The partial differential equations describing the PhFFS model are based on the energy and mass conservation equation on the surface where the fire takes place, and the radiation equation on the air layer over this surface. The model equations are not described here because of their mathematical complexity. A detailed explanation of the current PhFFS model equations can be found in Prieto *et al*. (2015), although here we briefly describe the physical meaning of each of the equations terms. We also outline the equations unknowns, its input variables and its three parameters, that are summarized in Section 2.4, in order to understand how the PhFFS model is coupled with GIS.

The surface where the fire develops is given by a function *h* representing the topography; that is, the function *h* gives the land surface height.

The physical quantities involved as the unknowns in the model equations are enthalpy *E* , solid fuel temperature *T* and fuel load *M* . The following input variables are also required: the heat capacity of the solid fuel , the maximum solid fuel load , both depending on fuel type, and the reference temperature, which is the ambient temperature .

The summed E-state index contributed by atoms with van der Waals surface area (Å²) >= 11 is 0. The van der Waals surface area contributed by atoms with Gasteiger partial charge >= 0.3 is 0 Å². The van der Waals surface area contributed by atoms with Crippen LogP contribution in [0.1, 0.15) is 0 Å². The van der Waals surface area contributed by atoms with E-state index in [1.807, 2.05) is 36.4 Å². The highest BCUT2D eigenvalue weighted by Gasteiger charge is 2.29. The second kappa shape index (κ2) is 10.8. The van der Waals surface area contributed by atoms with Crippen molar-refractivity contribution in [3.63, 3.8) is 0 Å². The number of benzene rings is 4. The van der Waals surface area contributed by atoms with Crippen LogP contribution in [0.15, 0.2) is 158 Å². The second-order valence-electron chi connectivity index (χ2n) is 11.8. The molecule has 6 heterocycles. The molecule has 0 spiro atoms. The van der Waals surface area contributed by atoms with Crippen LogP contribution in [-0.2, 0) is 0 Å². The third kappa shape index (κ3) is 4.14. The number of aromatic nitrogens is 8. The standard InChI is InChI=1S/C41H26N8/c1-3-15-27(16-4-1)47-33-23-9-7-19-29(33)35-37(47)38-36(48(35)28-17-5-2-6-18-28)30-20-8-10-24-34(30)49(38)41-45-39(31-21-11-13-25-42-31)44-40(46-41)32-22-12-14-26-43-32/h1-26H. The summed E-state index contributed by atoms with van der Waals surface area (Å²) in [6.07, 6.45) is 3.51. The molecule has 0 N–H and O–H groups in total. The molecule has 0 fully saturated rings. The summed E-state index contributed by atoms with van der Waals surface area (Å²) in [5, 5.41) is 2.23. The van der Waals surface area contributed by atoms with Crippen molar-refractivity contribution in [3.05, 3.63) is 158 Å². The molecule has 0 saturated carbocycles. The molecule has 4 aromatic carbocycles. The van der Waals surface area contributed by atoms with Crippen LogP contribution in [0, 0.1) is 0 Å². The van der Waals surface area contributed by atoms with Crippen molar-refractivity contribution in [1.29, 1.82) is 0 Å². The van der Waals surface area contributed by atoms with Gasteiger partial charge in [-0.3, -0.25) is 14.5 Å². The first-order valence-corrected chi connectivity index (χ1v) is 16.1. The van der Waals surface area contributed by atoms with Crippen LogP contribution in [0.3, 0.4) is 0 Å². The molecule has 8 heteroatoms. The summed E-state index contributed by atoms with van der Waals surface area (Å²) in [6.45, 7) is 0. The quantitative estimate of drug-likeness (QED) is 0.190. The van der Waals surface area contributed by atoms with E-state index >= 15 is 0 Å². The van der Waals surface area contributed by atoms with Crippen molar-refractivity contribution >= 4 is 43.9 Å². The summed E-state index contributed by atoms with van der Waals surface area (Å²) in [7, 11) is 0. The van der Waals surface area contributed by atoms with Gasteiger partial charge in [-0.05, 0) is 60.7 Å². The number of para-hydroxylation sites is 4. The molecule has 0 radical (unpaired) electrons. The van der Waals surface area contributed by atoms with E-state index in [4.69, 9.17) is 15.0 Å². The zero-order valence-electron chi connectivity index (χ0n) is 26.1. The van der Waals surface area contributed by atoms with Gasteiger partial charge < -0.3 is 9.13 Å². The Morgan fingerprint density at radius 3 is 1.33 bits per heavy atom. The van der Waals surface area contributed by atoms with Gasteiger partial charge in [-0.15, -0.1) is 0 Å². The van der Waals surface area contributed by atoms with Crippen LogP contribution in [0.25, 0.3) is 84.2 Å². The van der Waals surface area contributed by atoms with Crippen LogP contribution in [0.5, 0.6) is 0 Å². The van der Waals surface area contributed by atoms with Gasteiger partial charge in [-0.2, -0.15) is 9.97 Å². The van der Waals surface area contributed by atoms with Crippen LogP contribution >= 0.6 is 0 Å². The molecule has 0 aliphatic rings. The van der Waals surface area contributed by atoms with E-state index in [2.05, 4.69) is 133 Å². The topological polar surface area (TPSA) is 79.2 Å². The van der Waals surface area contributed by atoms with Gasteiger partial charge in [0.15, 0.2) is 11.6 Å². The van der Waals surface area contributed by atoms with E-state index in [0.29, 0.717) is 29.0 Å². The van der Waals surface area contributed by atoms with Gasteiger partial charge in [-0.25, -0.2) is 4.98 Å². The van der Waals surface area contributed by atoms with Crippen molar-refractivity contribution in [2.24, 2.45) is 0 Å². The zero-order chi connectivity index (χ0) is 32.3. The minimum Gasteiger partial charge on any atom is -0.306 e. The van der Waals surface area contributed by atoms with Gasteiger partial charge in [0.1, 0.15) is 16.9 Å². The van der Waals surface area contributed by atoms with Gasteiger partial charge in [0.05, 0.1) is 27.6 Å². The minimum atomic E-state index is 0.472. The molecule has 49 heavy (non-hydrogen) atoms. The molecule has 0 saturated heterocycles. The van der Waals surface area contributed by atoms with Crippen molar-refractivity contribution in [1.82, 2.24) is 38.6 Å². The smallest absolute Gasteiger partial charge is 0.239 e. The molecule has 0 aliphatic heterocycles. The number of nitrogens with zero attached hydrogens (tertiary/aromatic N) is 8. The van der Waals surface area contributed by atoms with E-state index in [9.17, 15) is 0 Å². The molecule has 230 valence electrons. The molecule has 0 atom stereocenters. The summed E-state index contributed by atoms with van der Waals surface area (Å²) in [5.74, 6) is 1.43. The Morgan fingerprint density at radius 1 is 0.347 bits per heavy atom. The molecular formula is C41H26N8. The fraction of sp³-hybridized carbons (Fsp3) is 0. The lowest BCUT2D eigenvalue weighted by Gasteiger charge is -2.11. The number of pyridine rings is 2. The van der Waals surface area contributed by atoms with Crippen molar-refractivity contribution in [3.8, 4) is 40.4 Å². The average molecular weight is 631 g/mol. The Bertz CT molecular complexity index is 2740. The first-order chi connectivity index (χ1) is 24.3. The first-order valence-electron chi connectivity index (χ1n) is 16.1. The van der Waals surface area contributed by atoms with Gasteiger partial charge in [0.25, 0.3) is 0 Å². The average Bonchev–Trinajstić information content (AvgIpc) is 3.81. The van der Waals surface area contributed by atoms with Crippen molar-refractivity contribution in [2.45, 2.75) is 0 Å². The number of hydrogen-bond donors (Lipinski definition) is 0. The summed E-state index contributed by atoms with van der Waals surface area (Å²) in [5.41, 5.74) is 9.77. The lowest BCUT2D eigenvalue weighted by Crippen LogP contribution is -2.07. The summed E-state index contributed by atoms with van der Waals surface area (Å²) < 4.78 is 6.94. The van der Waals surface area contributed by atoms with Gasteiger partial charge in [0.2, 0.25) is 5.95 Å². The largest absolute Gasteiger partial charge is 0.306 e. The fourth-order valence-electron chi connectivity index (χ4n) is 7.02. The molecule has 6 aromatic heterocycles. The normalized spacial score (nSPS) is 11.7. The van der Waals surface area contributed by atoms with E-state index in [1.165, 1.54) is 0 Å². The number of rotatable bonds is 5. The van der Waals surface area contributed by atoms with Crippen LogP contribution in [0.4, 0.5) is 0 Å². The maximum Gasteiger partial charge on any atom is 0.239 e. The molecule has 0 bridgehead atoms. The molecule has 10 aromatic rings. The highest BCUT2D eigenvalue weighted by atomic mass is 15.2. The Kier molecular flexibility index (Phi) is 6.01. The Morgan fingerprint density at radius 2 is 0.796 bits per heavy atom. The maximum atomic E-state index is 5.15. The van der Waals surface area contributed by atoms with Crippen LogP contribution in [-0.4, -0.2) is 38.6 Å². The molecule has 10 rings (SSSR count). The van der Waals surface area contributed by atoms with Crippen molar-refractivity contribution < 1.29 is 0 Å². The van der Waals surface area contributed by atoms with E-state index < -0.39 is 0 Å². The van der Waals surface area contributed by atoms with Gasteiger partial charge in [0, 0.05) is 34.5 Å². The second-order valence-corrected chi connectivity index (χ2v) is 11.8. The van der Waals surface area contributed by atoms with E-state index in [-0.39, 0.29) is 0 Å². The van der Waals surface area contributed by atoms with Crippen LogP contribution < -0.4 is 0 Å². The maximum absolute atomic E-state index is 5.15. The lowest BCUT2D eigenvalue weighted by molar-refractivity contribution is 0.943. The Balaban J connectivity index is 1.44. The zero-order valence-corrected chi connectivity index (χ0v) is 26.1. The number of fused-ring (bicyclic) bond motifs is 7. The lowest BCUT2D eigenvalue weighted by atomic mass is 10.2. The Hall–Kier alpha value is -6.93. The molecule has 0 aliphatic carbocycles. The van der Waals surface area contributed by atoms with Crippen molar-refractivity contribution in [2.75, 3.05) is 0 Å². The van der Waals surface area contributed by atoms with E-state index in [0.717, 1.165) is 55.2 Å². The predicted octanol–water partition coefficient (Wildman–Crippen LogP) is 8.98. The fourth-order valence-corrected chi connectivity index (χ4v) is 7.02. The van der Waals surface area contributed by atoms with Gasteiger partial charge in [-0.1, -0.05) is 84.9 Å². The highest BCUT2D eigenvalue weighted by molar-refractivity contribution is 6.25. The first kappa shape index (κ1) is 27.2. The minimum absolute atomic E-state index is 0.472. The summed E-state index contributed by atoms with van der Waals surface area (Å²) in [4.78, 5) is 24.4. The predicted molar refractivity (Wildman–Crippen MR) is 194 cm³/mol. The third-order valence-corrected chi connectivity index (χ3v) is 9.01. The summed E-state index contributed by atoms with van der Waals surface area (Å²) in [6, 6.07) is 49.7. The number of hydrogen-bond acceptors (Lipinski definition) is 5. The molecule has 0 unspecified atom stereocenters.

The influence of the vegetation’s moisture content is modelled through an operator depending on enthalpy, the latent heat of evaporation , and fuel moisture content (kg of water/kg of dry fuel).

The model also takes into account the energy lost by natural free convection through a term in the energy conservation equation. This term is related to the natural convection coefficient *H* , the first of the three model parameters.